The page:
Words By Jameel Raeburn
In hip-hop, the awards don’t matter. It’s all about speaking to the people (maybe even to the streets) and being culturally and socially relevant in doing so.
At least that’s what the hip-hop bravado will tell you. Awards shouldn’t matter when creating great music, but ever since every viral sensation became qualified to become a Top 10 hit, there’s no better quantitative scale of impact than awards. At the top, above the heap of Moonmen and whatever those pointed things are that the American Music Awards give out is the Grammy.
While the Grammys may be the pinnacle of music success, they’ve rarely gotten it right in the hip-hop category, unfortunately. Winners tend to be chosen by popularity rather than quality and relevance in associated within the genre. Can someone explain why in the last six years Eminem has won three Best Rap Album awards despite never topping an Album of the Year list voted by people who review music?
Hip-hop fans are always up for a discussion, and the Grammy award nominations are the perfect catalyst to either ignite a debate. But with the 2016 Grammy Awards in three months and the nominations announcement less than two weeks away (December 7), here are the realities that we as hip-hop fans might have to accept.
The Best Rap Album Category Is Anyone’s Race
Considering there were months on end in 2014 without a major hip-hop album in sight, 2015 was a godsend in both quantity and quality of releases, which makes the conversation for Best Rap Album much more interesting. This year’s (2015) Best Rap Album category featured an exciting group of underdogs with Iggy Azalea (The New Classic), Childish Gambino (Because the Internet) and ScHoolboy Q (Oxymoron) picking up nods. Unsurprisingly, however, they were trounced by Eminem’s The Marshall Mathers LP 2 because it’s Eminem. This year? Not nearly as predictable.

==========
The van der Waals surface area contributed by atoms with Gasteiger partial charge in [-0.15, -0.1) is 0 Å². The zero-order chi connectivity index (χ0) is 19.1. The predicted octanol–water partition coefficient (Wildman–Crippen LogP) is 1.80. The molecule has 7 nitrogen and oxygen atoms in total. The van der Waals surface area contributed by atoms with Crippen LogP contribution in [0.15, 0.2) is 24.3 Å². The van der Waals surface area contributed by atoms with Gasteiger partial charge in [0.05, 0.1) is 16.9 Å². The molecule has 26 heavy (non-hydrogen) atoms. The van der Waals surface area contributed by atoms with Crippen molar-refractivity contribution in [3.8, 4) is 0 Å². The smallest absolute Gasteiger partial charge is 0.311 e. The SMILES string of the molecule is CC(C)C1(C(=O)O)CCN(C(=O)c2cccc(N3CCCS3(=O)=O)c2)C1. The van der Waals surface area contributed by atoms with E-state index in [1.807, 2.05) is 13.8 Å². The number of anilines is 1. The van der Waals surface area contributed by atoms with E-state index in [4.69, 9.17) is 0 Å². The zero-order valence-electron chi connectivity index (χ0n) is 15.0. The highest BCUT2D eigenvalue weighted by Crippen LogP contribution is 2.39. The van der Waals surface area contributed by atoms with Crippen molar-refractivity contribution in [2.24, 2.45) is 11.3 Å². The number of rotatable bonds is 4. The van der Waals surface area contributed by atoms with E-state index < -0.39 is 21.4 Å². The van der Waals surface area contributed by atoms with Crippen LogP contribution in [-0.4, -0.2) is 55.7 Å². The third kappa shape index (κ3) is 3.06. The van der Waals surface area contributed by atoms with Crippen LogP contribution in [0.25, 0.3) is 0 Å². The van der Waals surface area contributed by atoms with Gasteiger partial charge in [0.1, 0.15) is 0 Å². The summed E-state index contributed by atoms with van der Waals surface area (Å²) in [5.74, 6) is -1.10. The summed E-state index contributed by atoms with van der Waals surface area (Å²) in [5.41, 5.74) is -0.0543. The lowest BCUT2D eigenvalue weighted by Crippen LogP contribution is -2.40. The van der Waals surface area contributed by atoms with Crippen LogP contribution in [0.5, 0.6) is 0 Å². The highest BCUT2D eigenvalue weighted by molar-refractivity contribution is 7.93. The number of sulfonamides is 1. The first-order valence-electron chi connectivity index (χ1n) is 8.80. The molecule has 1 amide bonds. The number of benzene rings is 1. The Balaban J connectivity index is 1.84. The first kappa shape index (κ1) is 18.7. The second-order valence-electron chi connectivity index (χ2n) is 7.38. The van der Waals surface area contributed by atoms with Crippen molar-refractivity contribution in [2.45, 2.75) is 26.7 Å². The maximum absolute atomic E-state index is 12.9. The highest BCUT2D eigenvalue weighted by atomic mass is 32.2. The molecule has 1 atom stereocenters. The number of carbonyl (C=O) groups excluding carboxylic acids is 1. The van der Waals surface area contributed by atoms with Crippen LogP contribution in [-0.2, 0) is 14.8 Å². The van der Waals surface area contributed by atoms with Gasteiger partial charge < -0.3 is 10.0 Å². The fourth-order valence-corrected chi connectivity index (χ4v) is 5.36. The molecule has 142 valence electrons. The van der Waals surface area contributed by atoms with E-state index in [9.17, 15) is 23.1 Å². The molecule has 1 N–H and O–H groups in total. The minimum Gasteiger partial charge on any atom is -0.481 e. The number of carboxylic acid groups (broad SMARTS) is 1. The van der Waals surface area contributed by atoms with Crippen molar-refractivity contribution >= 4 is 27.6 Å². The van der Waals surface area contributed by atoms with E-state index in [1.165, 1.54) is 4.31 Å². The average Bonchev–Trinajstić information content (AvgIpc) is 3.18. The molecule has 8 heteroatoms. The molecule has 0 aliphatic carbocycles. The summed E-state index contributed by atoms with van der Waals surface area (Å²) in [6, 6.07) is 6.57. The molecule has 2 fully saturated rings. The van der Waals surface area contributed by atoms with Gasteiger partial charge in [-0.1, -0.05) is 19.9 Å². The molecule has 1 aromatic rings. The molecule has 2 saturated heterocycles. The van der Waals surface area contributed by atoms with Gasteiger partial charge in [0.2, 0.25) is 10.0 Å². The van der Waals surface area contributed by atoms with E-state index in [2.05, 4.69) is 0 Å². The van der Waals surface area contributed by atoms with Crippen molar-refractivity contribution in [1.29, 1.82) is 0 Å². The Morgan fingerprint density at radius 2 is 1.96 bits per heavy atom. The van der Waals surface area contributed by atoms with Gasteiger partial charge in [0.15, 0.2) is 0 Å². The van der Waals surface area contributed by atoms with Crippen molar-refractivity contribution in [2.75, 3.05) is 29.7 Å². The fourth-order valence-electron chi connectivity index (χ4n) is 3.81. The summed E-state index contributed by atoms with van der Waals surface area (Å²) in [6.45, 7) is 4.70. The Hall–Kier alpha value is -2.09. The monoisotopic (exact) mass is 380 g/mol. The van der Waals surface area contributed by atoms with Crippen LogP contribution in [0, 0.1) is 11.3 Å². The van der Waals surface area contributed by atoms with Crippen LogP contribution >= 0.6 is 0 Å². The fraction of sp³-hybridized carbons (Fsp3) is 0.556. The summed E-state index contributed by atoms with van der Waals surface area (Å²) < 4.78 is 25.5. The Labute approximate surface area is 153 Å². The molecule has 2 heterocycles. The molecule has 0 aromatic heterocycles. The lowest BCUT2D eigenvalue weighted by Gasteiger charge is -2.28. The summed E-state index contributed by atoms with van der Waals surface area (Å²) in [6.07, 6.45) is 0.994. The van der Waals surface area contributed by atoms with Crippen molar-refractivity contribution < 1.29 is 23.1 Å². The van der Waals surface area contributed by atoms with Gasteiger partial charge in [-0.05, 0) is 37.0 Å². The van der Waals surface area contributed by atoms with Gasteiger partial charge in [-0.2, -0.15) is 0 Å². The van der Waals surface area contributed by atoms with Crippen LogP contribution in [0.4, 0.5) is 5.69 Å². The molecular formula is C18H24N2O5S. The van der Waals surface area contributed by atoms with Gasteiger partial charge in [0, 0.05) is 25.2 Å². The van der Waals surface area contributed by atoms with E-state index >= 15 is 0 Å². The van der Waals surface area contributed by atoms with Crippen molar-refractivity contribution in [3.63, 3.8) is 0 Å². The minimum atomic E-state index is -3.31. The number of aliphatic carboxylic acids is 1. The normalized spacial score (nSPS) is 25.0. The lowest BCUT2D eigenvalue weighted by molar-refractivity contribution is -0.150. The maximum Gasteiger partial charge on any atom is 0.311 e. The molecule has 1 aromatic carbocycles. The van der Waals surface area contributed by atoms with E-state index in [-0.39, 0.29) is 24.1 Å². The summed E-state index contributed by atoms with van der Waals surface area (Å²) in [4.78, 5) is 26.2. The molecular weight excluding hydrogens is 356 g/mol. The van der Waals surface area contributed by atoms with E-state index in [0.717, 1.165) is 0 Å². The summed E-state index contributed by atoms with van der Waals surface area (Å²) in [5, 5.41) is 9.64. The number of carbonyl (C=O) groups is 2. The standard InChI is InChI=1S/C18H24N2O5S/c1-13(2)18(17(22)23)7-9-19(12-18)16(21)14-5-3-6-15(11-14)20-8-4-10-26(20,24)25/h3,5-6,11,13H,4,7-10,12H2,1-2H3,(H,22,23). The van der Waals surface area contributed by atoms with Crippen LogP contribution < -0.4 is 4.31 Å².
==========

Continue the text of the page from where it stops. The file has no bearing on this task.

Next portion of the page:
Every hip-hop album released between October 1, 2014 and September 30, 2015 are eligible to be submitted for nomination. If there are any inevitable picks out of the bunch, they are J. Cole’s 2014 Forest Hills Drive, Drake’s If You’re Reading This, It’s Too Late, and Kendrick Lamar’s To Pimp a Butterfly, but the rest of the category is wide open. Nicki Minaj’s The Pinkprint, A$AP Rocky’s At.Long.Last.A$AP, Dr. Dre’s Compton, Big Sean’s Dark Sky Paradise and Fetty Wap’s self-titled debut could also easily slide into contention.
But what about the dark horses? Run the Jewels’ Run the Jewels 2 has garnered enough critical acclaim to earn a spot on the list, and Lupe Fiasco, a former Grammy-award winner who has been nominated in this category for all four of his LPs, could somehow enter the conversation with Testuo and Youth. Future’s solo album DS2 may be a hit with the hip-hop conglomerate, but his joint album he snuck in before the deadline with Drake, What a Time to Be Alive, may be the stronger choice. It’s anyone’s race to be nominated, and someone’s bound to get snubbed.